Community, the union for education and early years professionals, has expressed its concerns at government plans to publish new ‘tutoring league tables’ – a move seen as an attempt to ‘name and shame’ schools in England that have not yet signed up to the National Tutoring Programme.
According to a letter to heads from Education Secretary Nadhim Zahawi, urging remaining schools “to participate”, the “data of each school’s involvement” will be published in the autumn as part of the government’s “pledge to parents”; schools that have not signed up will be contacted directly by the Department for Education (DfE) to “discuss their plans”, while data on take-up will also be passed to Ofsted.
Martin Hodge, Community’s Head of Education Policy, said:
“The ‘parent pledge’ is being used unfairly to hold schools accountable for something over which they have no control – the failure of the government’s tutoring scheme, which it contracted Randstad to run in 2021 before announcing earlier this year that the contact with the company would be ended.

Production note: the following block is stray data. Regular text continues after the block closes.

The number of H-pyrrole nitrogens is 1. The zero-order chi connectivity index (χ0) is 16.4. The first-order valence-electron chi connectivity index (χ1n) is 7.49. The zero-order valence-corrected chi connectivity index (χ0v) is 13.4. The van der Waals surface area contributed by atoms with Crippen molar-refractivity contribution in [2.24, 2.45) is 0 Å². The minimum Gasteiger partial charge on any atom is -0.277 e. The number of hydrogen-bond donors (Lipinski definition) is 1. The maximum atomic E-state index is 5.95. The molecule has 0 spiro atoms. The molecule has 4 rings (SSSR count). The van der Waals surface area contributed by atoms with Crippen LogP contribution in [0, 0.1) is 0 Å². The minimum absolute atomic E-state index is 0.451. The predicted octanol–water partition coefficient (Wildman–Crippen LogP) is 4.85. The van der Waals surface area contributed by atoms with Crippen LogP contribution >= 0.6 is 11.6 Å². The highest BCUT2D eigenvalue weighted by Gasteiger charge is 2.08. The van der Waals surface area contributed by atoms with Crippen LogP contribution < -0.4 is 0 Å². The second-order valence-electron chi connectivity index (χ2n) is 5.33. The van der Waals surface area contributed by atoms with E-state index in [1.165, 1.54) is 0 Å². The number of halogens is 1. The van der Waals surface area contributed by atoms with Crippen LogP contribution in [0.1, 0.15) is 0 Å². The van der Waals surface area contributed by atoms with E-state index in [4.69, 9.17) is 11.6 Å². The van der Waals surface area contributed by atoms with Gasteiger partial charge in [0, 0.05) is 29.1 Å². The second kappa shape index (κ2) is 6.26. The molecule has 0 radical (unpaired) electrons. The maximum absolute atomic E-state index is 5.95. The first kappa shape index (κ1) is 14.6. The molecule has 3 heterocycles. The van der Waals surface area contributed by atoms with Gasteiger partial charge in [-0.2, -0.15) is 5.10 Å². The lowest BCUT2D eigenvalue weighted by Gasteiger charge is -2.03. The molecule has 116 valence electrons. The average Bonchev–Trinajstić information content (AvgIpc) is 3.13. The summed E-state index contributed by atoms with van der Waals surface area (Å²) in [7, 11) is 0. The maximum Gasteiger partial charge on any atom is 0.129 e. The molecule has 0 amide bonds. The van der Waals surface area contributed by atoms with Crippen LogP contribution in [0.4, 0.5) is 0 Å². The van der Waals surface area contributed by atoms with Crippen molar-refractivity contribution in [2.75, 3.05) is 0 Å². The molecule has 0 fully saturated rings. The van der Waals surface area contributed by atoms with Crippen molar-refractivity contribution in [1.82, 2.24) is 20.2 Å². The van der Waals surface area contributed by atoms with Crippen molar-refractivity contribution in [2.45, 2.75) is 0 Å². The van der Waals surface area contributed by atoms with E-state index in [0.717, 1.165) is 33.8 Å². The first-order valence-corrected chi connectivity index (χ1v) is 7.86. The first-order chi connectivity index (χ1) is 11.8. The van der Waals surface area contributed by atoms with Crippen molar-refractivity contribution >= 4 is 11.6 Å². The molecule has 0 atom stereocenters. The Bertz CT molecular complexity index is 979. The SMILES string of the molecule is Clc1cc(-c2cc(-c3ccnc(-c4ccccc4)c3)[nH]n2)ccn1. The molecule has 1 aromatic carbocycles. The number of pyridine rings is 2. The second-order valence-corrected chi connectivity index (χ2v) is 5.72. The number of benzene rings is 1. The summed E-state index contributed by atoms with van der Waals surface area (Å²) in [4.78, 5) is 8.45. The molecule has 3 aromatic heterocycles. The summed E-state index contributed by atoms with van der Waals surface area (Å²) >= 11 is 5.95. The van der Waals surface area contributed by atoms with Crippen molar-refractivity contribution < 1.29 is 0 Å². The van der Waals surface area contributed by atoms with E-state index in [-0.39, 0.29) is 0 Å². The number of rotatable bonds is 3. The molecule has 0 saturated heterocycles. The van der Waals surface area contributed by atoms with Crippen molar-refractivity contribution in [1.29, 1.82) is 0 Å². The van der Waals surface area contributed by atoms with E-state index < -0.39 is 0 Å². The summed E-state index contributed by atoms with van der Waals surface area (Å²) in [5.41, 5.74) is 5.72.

“School staff have continued to work throughout the pandemic. They have asked for help and funding to support recovery – help that has not been given.
“The support that has been offered – tutors – has come with caveats and a heavy steer to use one of the government’s preferred providers, despite there being no control over the quality of the tuition.
“Where tutors have been employed directly by schools, they have proved to be remarkably effective, but most of the tutoring money was intended to be used to fund private tuition partners – something over which schools had no control – and yet they are now being implored to use these partners before the funding runs out.
“Any unused funding is expected to be returned to the DfE, and, in an unexpected and deplorable twist, schools will be held accountable for the effectiveness of the provision.”